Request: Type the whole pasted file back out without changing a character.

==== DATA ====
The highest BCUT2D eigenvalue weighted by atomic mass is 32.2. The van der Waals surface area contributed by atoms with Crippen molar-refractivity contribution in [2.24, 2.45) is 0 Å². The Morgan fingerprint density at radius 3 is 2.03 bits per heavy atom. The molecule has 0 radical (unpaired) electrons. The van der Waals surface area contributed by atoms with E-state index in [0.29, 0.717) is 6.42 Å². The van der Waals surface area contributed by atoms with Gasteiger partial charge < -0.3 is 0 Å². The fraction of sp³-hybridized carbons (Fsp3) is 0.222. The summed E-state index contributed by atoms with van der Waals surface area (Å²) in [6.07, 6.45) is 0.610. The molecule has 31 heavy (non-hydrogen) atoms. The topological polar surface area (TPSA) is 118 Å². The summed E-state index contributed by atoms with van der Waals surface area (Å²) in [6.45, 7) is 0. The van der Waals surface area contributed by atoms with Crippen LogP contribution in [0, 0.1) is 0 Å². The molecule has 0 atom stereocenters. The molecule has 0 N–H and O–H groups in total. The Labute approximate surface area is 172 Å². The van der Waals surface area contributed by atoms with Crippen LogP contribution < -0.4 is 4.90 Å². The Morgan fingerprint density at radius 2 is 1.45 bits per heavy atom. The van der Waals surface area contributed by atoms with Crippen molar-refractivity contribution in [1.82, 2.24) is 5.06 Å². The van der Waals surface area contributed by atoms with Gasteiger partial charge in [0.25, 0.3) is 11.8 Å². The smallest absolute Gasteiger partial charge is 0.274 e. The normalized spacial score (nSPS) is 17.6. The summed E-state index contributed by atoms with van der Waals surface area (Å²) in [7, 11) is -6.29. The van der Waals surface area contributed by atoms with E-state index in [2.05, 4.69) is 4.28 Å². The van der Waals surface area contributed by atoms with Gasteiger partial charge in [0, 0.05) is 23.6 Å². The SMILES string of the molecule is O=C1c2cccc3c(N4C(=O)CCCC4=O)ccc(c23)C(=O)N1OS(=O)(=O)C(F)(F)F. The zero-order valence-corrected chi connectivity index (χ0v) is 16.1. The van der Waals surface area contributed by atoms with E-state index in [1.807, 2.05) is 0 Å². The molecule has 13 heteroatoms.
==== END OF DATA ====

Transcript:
The highest BCUT2D eigenvalue weighted by atomic mass is 32.2. The van der Waals surface area contributed by atoms with Crippen molar-refractivity contribution in [2.24, 2.45) is 0 Å². The Morgan fingerprint density at radius 3 is 2.03 bits per heavy atom. The molecule has 0 radical (unpaired) electrons. The van der Waals surface area contributed by atoms with E-state index in [0.29, 0.717) is 6.42 Å². The van der Waals surface area contributed by atoms with Gasteiger partial charge < -0.3 is 0 Å². The fraction of sp³-hybridized carbons (Fsp3) is 0.222. The summed E-state index contributed by atoms with van der Waals surface area (Å²) in [6.07, 6.45) is 0.610. The molecule has 31 heavy (non-hydrogen) atoms. The topological polar surface area (TPSA) is 118 Å². The summed E-state index contributed by atoms with van der Waals surface area (Å²) in [6.45, 7) is 0. The van der Waals surface area contributed by atoms with Crippen LogP contribution in [0, 0.1) is 0 Å². The molecule has 0 atom stereocenters. The molecule has 0 N–H and O–H groups in total. The Labute approximate surface area is 172 Å². The van der Waals surface area contributed by atoms with Crippen LogP contribution < -0.4 is 4.90 Å². The Morgan fingerprint density at radius 2 is 1.45 bits per heavy atom. The van der Waals surface area contributed by atoms with Crippen molar-refractivity contribution in [1.82, 2.24) is 5.06 Å². The van der Waals surface area contributed by atoms with Gasteiger partial charge in [0.25, 0.3) is 11.8 Å². The smallest absolute Gasteiger partial charge is 0.274 e. The normalized spacial score (nSPS) is 17.6. The summed E-state index contributed by atoms with van der Waals surface area (Å²) in [7, 11) is -6.29. The van der Waals surface area contributed by atoms with E-state index in [2.05, 4.69) is 4.28 Å². The van der Waals surface area contributed by atoms with Gasteiger partial charge in [0, 0.05) is 23.6 Å². The SMILES string of the molecule is O=C1c2cccc3c(N4C(=O)CCCC4=O)ccc(c23)C(=O)N1OS(=O)(=O)C(F)(F)F. The zero-order valence-corrected chi connectivity index (χ0v) is 16.1. The van der Waals surface area contributed by atoms with E-state index in [1.807, 2.05) is 0 Å². The molecule has 13 heteroatoms.